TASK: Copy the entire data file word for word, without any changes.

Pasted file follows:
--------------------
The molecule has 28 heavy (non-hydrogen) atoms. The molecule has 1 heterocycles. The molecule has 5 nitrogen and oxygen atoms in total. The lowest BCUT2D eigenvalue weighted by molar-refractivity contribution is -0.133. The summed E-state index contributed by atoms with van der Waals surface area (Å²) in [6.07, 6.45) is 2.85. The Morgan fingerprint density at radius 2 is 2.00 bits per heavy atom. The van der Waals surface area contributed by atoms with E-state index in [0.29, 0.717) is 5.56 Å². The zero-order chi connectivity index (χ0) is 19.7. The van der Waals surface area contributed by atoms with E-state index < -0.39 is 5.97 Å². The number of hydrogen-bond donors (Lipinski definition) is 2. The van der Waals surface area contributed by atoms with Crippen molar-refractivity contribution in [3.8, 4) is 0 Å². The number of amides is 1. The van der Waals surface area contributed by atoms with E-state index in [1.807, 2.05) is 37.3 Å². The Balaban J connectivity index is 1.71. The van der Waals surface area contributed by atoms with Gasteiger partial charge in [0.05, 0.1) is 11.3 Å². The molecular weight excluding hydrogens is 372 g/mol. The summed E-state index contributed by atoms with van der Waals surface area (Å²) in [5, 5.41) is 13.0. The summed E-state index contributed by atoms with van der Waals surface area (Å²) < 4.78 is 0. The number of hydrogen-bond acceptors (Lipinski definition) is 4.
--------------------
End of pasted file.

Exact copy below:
The molecule has 28 heavy (non-hydrogen) atoms. The molecule has 1 heterocycles. The molecule has 5 nitrogen and oxygen atoms in total. The lowest BCUT2D eigenvalue weighted by molar-refractivity contribution is -0.133. The summed E-state index contributed by atoms with van der Waals surface area (Å²) in [6.07, 6.45) is 2.85. The Morgan fingerprint density at radius 2 is 2.00 bits per heavy atom. The van der Waals surface area contributed by atoms with E-state index in [0.29, 0.717) is 5.56 Å². The zero-order chi connectivity index (χ0) is 19.7. The van der Waals surface area contributed by atoms with E-state index < -0.39 is 5.97 Å². The number of hydrogen-bond donors (Lipinski definition) is 2. The van der Waals surface area contributed by atoms with Crippen molar-refractivity contribution in [3.8, 4) is 0 Å². The number of amides is 1. The van der Waals surface area contributed by atoms with E-state index in [1.807, 2.05) is 37.3 Å². The Balaban J connectivity index is 1.71. The van der Waals surface area contributed by atoms with Gasteiger partial charge in [0.05, 0.1) is 11.3 Å². The molecular weight excluding hydrogens is 372 g/mol. The summed E-state index contributed by atoms with van der Waals surface area (Å²) in [5, 5.41) is 13.0. The summed E-state index contributed by atoms with van der Waals surface area (Å²) < 4.78 is 0. The number of hydrogen-bond acceptors (Lipinski definition) is 4.